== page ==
In the last of Mom’s lucid years we had good talks. I remembered that Becky had come up to spell me when Mom had hip surgery for the second time and figured I should repay that by going down to Texas to help with Mom while Becky got a week off, it was all the vacation time I had. I am glad I did that, it was my last chance to talk with Mom and my best chance to talk with her on equal terms. We were the only ones in the family still alive who shared the strange things that are the most important things in my life. No one else remembers those. Mom remembered, and had stories of her own. We laughed about it, we were glad we had each other, could support each other against family. We could talk. I felt like an equal. It was beyond family and what you are supposed to do, it was kindred spirits and being friends.

Death comes to us all. Mom started living more in a world of her own choosing than in the world that makes meals and does practical things, and we all agreed she should go to a “home.” It was a nice place as those places go. I wasn’t a good son, I didn’t visit every day or week, I lived too far away and was kind of glad I did, because I didn’t want to see Mom in that situation. But I still called her, even when she couldn’t figure out how to make the phone work. Usually she fell asleep while I was saying, Mom? Mom? and I just heard her breathing for awhile before I hung up.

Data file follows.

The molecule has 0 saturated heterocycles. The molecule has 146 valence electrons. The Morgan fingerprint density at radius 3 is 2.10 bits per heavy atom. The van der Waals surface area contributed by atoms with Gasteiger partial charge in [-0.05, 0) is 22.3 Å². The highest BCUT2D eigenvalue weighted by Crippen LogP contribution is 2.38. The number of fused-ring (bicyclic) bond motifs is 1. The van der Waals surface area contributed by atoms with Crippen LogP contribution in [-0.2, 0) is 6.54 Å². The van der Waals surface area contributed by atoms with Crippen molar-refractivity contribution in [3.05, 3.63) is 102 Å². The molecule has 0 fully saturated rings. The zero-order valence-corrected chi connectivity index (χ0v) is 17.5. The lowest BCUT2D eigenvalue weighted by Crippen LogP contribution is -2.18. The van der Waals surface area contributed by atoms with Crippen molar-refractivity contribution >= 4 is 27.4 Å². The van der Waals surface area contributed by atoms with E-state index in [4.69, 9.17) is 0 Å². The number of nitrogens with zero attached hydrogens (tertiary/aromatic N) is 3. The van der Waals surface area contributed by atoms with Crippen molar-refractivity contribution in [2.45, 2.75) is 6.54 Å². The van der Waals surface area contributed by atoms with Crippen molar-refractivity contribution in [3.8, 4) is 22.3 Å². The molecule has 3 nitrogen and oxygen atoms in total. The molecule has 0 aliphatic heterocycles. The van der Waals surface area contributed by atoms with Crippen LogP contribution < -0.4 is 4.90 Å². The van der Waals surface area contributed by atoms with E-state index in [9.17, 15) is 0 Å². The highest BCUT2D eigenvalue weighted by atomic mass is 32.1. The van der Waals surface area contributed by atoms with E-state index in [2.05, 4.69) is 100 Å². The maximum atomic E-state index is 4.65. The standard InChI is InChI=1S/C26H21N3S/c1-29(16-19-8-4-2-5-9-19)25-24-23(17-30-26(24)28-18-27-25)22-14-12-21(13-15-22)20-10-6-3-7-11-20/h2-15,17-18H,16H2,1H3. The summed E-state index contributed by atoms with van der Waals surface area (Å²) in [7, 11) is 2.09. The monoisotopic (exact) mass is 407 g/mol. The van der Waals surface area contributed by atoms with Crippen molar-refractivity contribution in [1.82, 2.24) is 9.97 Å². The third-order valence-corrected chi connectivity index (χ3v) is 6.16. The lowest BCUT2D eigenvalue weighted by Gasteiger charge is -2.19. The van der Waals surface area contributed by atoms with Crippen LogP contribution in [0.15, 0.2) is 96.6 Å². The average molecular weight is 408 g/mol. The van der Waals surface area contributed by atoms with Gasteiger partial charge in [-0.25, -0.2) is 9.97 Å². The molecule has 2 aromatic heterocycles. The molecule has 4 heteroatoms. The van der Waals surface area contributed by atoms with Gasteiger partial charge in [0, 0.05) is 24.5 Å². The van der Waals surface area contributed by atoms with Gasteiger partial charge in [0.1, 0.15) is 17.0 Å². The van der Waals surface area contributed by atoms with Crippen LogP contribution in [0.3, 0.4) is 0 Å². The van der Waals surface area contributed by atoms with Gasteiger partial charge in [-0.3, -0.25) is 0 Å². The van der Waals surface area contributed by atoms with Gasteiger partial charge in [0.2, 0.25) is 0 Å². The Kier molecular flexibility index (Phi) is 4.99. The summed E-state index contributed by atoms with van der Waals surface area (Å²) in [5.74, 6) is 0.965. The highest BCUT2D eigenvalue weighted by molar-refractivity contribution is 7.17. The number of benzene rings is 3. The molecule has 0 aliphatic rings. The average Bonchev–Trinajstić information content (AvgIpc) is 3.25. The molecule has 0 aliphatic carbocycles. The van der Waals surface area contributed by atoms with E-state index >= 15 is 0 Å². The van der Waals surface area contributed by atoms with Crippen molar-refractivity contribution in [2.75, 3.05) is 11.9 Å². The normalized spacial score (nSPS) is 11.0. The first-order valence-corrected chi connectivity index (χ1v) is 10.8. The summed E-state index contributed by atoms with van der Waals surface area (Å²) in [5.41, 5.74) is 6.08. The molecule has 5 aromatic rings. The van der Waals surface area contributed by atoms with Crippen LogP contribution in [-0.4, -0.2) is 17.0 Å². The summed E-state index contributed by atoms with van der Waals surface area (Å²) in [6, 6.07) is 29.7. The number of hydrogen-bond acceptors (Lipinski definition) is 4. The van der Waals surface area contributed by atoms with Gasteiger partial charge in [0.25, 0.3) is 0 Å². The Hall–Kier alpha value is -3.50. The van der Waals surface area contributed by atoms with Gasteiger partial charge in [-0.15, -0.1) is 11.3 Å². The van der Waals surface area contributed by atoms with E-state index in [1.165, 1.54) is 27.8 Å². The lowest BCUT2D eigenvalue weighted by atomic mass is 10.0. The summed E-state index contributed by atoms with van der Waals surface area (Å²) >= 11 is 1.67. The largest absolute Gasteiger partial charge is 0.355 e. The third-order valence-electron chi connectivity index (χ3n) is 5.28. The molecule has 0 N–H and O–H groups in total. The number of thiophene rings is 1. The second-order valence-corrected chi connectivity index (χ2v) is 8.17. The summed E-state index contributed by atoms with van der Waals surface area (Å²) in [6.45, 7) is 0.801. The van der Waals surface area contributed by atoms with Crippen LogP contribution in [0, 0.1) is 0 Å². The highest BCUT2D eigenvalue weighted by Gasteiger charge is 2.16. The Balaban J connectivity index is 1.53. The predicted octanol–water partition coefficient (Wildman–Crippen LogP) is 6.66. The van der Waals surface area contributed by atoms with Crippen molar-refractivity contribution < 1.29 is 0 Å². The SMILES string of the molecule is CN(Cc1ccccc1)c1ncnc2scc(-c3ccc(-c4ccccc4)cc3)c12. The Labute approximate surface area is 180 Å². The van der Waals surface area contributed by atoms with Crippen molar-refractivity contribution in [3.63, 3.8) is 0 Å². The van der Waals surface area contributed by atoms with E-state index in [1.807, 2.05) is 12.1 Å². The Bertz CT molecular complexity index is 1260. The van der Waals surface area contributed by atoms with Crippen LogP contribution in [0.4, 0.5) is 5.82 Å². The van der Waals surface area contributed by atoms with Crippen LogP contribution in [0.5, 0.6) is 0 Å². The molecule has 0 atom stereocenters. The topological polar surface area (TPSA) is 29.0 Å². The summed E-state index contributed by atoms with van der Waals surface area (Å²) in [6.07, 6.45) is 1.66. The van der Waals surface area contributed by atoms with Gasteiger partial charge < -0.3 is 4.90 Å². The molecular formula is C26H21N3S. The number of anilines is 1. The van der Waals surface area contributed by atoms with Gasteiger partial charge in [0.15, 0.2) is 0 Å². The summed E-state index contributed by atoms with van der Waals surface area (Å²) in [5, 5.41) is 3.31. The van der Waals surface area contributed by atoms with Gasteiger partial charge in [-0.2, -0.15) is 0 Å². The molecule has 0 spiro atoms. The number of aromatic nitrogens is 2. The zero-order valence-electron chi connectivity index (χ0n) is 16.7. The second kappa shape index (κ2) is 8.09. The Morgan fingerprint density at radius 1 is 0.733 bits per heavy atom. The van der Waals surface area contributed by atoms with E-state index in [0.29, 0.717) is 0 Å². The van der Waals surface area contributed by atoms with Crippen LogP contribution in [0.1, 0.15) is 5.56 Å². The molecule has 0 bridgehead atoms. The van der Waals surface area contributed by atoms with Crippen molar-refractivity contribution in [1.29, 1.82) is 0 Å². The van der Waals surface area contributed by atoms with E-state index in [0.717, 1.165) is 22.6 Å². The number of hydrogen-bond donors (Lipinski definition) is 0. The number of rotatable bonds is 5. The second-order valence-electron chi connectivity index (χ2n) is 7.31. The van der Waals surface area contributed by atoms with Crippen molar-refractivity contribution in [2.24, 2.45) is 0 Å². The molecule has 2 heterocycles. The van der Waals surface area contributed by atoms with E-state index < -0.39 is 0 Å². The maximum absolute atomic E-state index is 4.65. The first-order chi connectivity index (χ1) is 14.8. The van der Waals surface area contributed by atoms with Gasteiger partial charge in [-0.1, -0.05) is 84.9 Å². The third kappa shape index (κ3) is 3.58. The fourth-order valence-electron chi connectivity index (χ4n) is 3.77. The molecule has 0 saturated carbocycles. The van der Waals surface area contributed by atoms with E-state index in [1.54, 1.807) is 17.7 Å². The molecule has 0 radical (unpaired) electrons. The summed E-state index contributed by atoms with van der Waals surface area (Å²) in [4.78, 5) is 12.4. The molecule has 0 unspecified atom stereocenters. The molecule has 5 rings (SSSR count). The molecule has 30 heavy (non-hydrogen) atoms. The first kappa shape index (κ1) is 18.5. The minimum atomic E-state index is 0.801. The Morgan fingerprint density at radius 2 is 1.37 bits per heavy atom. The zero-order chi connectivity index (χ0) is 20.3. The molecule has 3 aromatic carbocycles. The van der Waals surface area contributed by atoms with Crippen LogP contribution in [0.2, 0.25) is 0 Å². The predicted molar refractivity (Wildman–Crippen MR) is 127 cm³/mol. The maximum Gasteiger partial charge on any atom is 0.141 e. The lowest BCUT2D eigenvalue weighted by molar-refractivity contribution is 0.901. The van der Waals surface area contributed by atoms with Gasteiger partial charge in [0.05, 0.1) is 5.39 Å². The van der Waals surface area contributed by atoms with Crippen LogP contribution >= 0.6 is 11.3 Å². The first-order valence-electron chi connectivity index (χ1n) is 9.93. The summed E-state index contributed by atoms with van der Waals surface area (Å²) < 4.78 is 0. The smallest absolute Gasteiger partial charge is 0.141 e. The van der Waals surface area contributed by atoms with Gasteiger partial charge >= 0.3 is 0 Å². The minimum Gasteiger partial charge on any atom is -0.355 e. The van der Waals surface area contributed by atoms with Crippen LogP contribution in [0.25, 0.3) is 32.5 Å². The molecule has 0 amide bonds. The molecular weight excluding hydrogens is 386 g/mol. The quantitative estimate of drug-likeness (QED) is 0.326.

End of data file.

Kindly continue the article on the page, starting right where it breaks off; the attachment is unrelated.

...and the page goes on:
At the last, Mom made her own world entirely. I should have made notes but I remember part of it. I lived in the room across the hall and she would go over in the night and put a blanket over my feet so I wouldn’t get cold. I remember how in high school I used to come home stinking drunk on Saturday night and go to sleep on the couch in the living room and wake up to Mom sneaking up on me with a blanket and say MOM! I’m OK! and she’d drop it carefully on my feet and run back to the bedroom and not mess with my puberty issues any more than necessary. Nurses know things, I guess. Dad was in her world, too, at the last. Mom kept a suitcase packed and was always waiting, because Dad was going to pick her up outside soon and they were going home now.